The ICO Slams ‘Free’ IT Disposal Services after NHS Blunder.

Blog > All > The ICO Slams ‘Free’ IT Disposal Services after NHS Blunder.

Data watch dog urges end users to shun free providers as it fines a Southern NHS trust over shocking patient records breach.

The Information Commissioners Office (ICO) has sounded a warning over “free” IT disposal services after handing out a £200,000 fine to an NHS trust that presided over “one of the most serious breaches it has witnessed”.

The issue of so-called free IT asset disposal (ITAD) services reared its head earlier this year after some of the industry’s established players slammed an MP for promoting a firm offering this model in his local constituency.

They claimed any ITAD operating a free or “we-pay-you” model cannot cover the costs required to dispose of equipment securely.

The ICO today lent its voice to the cause as it announced it had fined the Southern NHS £200,000 after more than 3,000 patient records were found on a second-hand PC bought through an online auction site.

The PCs were sold by a data destruction company the Southern NHS had employed since March 2010. It had agreed to carry out the services free of charge before selling on any salvageable materials after the hard drives had been securely destroyed.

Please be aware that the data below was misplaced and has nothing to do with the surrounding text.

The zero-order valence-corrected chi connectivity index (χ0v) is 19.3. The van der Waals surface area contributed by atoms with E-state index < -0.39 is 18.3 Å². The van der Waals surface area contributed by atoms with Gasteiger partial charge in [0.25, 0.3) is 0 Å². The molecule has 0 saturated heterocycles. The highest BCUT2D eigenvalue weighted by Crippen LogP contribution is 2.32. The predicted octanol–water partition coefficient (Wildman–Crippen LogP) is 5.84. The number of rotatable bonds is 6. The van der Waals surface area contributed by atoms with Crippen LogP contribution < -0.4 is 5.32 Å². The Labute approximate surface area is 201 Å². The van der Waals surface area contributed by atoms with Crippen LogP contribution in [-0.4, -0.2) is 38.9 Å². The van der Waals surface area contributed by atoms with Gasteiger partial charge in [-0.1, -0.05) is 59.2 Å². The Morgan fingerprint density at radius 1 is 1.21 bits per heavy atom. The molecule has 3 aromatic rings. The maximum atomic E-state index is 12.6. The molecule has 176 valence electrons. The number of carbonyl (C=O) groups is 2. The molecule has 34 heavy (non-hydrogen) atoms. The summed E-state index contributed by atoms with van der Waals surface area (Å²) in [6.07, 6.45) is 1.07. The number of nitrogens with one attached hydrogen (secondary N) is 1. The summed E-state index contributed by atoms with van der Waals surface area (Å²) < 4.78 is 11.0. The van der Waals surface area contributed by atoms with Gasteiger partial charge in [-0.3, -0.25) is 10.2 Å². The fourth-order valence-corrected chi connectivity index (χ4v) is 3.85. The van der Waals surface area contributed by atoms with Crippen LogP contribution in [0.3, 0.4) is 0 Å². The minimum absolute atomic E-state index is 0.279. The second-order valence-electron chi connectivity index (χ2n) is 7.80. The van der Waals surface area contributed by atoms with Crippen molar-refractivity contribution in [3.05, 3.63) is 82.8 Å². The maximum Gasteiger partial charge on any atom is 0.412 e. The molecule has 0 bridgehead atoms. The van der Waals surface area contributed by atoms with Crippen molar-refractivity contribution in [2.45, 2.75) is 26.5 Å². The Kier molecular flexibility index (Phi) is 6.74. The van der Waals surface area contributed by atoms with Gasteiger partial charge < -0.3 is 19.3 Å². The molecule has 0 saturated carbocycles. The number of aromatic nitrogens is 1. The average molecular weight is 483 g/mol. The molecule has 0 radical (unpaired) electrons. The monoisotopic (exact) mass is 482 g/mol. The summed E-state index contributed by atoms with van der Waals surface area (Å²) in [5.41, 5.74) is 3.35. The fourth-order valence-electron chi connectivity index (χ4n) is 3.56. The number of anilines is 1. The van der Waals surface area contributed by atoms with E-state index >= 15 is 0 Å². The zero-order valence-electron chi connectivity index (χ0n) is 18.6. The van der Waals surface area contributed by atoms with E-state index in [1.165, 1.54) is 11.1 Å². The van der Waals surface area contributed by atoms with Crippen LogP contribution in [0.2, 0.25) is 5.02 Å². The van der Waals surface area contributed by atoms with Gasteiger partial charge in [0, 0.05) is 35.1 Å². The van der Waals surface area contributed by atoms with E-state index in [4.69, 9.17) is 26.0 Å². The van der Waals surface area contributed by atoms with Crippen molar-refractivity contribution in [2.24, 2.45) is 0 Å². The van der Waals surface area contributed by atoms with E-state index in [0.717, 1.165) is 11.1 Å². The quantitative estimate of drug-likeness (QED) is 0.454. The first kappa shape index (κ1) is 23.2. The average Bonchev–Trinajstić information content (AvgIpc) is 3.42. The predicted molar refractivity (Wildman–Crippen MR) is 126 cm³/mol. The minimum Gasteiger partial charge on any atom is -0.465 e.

Stephen Eckersley, ICO head of enforcement, blasted the Southern NHS decision to leave an approved provider and hand over thousands of patient details to a company without checking the information had been securely deleted.

“This breach is one of the most serious the ICO has witnessed and the penalty reflects the disturbing circumstances of the case,” he said.

“We should not have to tell organisations to think twice before outsourcing vital services to companies who offer to work for free.”

The Southern NHS was first alerted to its blunder in May 2012 when it was contacted by a member of the public who had recently bought a second-hand PC online and found it contained details of patients treated by the trust.

This included records relating to about 900 adults and 2,000 children.

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The author: XPO
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